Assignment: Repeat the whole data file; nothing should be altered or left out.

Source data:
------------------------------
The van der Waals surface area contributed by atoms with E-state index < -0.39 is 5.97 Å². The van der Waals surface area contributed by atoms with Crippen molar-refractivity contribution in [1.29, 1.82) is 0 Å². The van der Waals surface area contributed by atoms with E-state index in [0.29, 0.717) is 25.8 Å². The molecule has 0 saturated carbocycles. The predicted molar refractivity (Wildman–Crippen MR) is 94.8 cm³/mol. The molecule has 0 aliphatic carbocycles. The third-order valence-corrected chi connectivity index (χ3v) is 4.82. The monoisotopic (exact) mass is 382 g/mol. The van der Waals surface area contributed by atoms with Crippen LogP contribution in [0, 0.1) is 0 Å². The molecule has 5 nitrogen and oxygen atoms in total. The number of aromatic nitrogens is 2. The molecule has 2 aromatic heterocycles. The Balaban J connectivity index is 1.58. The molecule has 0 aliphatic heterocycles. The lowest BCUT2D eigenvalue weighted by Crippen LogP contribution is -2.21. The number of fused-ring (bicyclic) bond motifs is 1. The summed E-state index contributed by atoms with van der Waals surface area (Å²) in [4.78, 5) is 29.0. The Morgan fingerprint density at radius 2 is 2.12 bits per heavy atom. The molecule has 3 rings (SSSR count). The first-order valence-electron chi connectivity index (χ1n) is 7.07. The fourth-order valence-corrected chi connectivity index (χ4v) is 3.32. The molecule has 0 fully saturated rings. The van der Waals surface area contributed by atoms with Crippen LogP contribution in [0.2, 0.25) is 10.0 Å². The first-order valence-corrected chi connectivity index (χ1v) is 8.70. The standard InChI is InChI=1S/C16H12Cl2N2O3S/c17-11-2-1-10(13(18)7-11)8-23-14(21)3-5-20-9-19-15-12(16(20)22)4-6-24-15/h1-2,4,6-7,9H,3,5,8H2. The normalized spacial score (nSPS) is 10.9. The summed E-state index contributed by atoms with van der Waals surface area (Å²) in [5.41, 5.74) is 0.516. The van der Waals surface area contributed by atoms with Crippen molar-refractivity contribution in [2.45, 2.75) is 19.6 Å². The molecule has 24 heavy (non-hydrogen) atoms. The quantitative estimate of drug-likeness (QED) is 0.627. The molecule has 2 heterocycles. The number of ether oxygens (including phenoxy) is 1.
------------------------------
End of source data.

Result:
The van der Waals surface area contributed by atoms with E-state index < -0.39 is 5.97 Å². The van der Waals surface area contributed by atoms with Crippen molar-refractivity contribution in [1.29, 1.82) is 0 Å². The van der Waals surface area contributed by atoms with E-state index in [0.29, 0.717) is 25.8 Å². The molecule has 0 saturated carbocycles. The predicted molar refractivity (Wildman–Crippen MR) is 94.8 cm³/mol. The molecule has 0 aliphatic carbocycles. The third-order valence-corrected chi connectivity index (χ3v) is 4.82. The monoisotopic (exact) mass is 382 g/mol. The van der Waals surface area contributed by atoms with Crippen LogP contribution in [0, 0.1) is 0 Å². The molecule has 5 nitrogen and oxygen atoms in total. The number of aromatic nitrogens is 2. The molecule has 2 aromatic heterocycles. The Balaban J connectivity index is 1.58. The molecule has 0 aliphatic heterocycles. The lowest BCUT2D eigenvalue weighted by Crippen LogP contribution is -2.21. The number of fused-ring (bicyclic) bond motifs is 1. The summed E-state index contributed by atoms with van der Waals surface area (Å²) in [4.78, 5) is 29.0. The Morgan fingerprint density at radius 2 is 2.12 bits per heavy atom. The molecule has 3 rings (SSSR count). The first-order valence-electron chi connectivity index (χ1n) is 7.07. The fourth-order valence-corrected chi connectivity index (χ4v) is 3.32. The molecule has 0 fully saturated rings. The van der Waals surface area contributed by atoms with Crippen LogP contribution in [0.2, 0.25) is 10.0 Å². The first-order valence-corrected chi connectivity index (χ1v) is 8.70. The standard InChI is InChI=1S/C16H12Cl2N2O3S/c17-11-2-1-10(13(18)7-11)8-23-14(21)3-5-20-9-19-15-12(16(20)22)4-6-24-15/h1-2,4,6-7,9H,3,5,8H2. The normalized spacial score (nSPS) is 10.9. The summed E-state index contributed by atoms with van der Waals surface area (Å²) in [5.41, 5.74) is 0.516. The van der Waals surface area contributed by atoms with Crippen molar-refractivity contribution in [2.45, 2.75) is 19.6 Å². The molecule has 24 heavy (non-hydrogen) atoms. The quantitative estimate of drug-likeness (QED) is 0.627. The molecule has 2 heterocycles. The number of ether oxygens (including phenoxy) is 1.